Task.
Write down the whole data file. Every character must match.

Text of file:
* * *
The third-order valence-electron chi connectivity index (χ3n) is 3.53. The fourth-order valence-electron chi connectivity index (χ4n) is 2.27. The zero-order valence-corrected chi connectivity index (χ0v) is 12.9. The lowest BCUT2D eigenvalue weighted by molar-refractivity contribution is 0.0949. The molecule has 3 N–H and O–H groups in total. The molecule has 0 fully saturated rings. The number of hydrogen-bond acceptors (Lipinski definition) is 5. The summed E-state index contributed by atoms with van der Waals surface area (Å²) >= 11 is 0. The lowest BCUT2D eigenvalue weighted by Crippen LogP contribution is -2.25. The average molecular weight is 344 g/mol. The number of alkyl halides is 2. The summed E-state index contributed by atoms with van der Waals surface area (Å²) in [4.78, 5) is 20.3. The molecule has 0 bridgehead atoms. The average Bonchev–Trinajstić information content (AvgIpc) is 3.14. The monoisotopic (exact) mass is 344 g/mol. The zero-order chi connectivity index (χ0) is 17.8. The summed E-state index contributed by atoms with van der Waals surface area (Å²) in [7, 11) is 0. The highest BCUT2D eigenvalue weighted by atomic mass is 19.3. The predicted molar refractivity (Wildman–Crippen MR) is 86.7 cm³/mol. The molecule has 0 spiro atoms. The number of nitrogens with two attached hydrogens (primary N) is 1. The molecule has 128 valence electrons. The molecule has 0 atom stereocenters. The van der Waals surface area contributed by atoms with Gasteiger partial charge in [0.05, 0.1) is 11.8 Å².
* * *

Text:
The third-order valence-electron chi connectivity index (χ3n) is 3.53. The fourth-order valence-electron chi connectivity index (χ4n) is 2.27. The zero-order valence-corrected chi connectivity index (χ0v) is 12.9. The lowest BCUT2D eigenvalue weighted by molar-refractivity contribution is 0.0949. The molecule has 3 N–H and O–H groups in total. The molecule has 0 fully saturated rings. The number of hydrogen-bond acceptors (Lipinski definition) is 5. The summed E-state index contributed by atoms with van der Waals surface area (Å²) >= 11 is 0. The lowest BCUT2D eigenvalue weighted by Crippen LogP contribution is -2.25. The average molecular weight is 344 g/mol. The number of alkyl halides is 2. The summed E-state index contributed by atoms with van der Waals surface area (Å²) in [4.78, 5) is 20.3. The molecule has 0 bridgehead atoms. The average Bonchev–Trinajstić information content (AvgIpc) is 3.14. The monoisotopic (exact) mass is 344 g/mol. The zero-order chi connectivity index (χ0) is 17.8. The summed E-state index contributed by atoms with van der Waals surface area (Å²) in [7, 11) is 0. The highest BCUT2D eigenvalue weighted by atomic mass is 19.3. The predicted molar refractivity (Wildman–Crippen MR) is 86.7 cm³/mol. The molecule has 0 spiro atoms. The number of nitrogens with two attached hydrogens (primary N) is 1. The molecule has 128 valence electrons. The molecule has 0 atom stereocenters. The van der Waals surface area contributed by atoms with Gasteiger partial charge in [0.05, 0.1) is 11.8 Å².